An Integrated Insight into the Relationship between Soil Microbial Community and Tobacco Bacterial Wilt Disease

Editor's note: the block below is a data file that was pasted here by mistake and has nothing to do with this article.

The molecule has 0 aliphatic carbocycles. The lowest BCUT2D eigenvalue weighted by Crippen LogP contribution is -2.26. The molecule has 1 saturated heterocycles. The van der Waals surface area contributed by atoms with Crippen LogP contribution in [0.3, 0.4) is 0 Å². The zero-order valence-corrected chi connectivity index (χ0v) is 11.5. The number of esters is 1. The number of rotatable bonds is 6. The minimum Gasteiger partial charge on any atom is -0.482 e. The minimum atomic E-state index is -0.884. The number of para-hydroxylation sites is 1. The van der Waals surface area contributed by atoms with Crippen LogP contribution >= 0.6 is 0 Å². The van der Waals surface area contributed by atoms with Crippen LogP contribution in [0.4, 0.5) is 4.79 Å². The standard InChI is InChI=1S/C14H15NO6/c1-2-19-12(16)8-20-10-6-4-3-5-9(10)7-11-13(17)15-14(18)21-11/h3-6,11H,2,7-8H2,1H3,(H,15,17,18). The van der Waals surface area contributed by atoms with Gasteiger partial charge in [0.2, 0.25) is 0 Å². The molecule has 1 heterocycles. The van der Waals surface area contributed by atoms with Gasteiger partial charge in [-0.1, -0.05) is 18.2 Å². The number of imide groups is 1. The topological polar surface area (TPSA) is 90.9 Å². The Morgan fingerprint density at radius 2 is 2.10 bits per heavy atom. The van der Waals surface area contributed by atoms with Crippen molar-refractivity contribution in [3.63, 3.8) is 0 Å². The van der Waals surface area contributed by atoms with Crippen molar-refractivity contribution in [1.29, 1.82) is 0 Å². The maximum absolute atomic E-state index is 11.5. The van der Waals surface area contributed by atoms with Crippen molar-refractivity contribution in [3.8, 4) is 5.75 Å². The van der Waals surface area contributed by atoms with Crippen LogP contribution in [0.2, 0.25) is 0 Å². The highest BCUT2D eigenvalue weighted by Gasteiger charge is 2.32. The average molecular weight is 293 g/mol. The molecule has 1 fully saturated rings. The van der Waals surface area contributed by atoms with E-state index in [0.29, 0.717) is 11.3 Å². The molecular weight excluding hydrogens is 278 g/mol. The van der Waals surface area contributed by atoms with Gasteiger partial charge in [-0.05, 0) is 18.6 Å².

Understanding how microbial community composition and diversity respond to continuous cropping obstacle is not well understood. However, determining the community composition vs assessing the diversity of molecular operational taxonomic units is often difficult. In this study, we focused on the microbial diversity and niche differentiation in rhizosphere soils between healthy and diseased cotton using a molecular approach based on a culture-independent method. A total of 124 operational taxonomic units (OTUs) from 1076 DNA fragments were detected, including 46, 57, and 21 OTUs from fungi, bacteria, and actinomycetes, respectively. The identified OTUs were confirmed by sequencing after polymerase chain reaction-restriction fragment length polymorphism analysis. The number of OTUs from Fusarium species in diseased rhizosphere soils was higher than that in healthy rhizosphere, which was consistent with field observations. Overall, the results showed that microbes in healthy rhizosphere soils were more diverse and occupied a wider niche in the healthy rhizosphere soil environment of the cotton field. Beneficial microbes should further be analyzed in studies examining the soil ecology of fields in which continuous cropping of cotton takes place.